How Victoria's Secret rebranded from female stereotype to female empowerment
It wasn’t so long ago that a very public backlash against a tone-deaf Victoria’s Secret clipped the company of its angel’s wings. The bedazzled and out-of-sync lingerie company lost its standing in an era of inclusivity where winged venus goddesses, cloaked rhinestone fantasy bras and limited representation of the female body no longer resonated.
So, in a pivot of the greatest possible degree, Victoria’s Secret unabashedly fired its former sexy angel ambassadors, and replaced them with a board of ‘real’ women. In business, like in life, desperate times call for desperate measures. In this most drastic rebrand, VS went from female stereotype to female empowerment overnight, and not everyone is believing the hype.
Goodbye fallen angels, hello VS Collective
The new ambassadorships represent the company’s updated marketing strategy called the VS Collective, which also sees a change in management and women added to its board. In a bid to turn the page, VS is making every effort to change the public’s perception by altering its narrative around sensuality and becoming an ‘advocate for all women.’ Its new ambassadors include Megan Rapinoe, an American athlete and gender equity campaigner, Eileen Gu, a 17-year-old Chinese American freestyle skier, actress and entrepreneur Priyanka Chopra Jonas and transgender model Valentina Sampaio. The barbie avatar, as dubbed by the New York Times, is no longer in the remit.
“When the world was changing, we were too slow to respond,” Martin Waters, former head of Victoria’s Secret’s international business who was appointed CEO of the brand in February, said in an interview to New York Times. “We needed to stop being about what men want and to be about what women want.”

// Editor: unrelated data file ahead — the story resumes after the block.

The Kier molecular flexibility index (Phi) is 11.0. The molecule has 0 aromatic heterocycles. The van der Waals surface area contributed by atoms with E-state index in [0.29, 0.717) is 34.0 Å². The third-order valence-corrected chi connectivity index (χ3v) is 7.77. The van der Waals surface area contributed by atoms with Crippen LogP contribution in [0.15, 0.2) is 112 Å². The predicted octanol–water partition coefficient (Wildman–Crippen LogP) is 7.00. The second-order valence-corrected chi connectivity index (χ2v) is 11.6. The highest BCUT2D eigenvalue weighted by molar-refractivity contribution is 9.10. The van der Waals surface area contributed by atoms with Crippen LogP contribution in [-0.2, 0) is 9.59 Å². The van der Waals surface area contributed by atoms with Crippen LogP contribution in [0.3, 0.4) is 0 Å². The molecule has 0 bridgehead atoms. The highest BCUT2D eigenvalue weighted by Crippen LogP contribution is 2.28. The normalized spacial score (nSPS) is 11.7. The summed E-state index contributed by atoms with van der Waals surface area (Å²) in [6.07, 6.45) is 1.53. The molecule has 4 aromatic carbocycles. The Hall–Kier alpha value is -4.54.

Where once the positive body movement was considered niche, today the question of authentic body representation is mainstream and companies are called out to answer for their choices. The final show that signalled VS’s extraordinary discord with public perception was in 2019, when a lashing wave of criticism prompted the lingerie giant to cancel its show. The paradigm shift that came after a few timid attempts to embrace a path of inclusiveness proved insufficient without the implementation of structural change.
So how inclusive is Victoria’s Secret today?
When it comes to embracing all body types, Victoria’s Secret hasn’t shifted the dial when it comes to inclusive sizing. While the company says it is ‘leaning’ towards larger sizes it is still a long way off from catering to the average American body. It is only recently that its wired, push-up bra, those reminiscent of its former angel campaigns, were expanded with lounge bras and wireless sporty options. In a change.org petition called “Add Plus Sizes to Your Product Lines,” its 2019 author wrote: “Every year I watch the Angel fashion show and would love to purchase the items I see on my screen but can’t because Victoria’s Secret doesn’t sell plus sizes.” It is only this year that VS launched its first mother’s day campaign. Previously motherhood was considered unsexy. A nursing bra and maternity lingerie are next on the list.
While it might take more than a quick rebrand to rid Victoria’s Secret of its roots in ageism, sizeism, sexism and even its connections to the disgraced and diseased Jeffrey Epstein, it is better late than never. Forced to pivot, there are also opportunities to make genuine, meaningful changes. There are 32,000 jobs, a global retail network of 1,400 stores and over 5 billion dollars of annual sales at stake.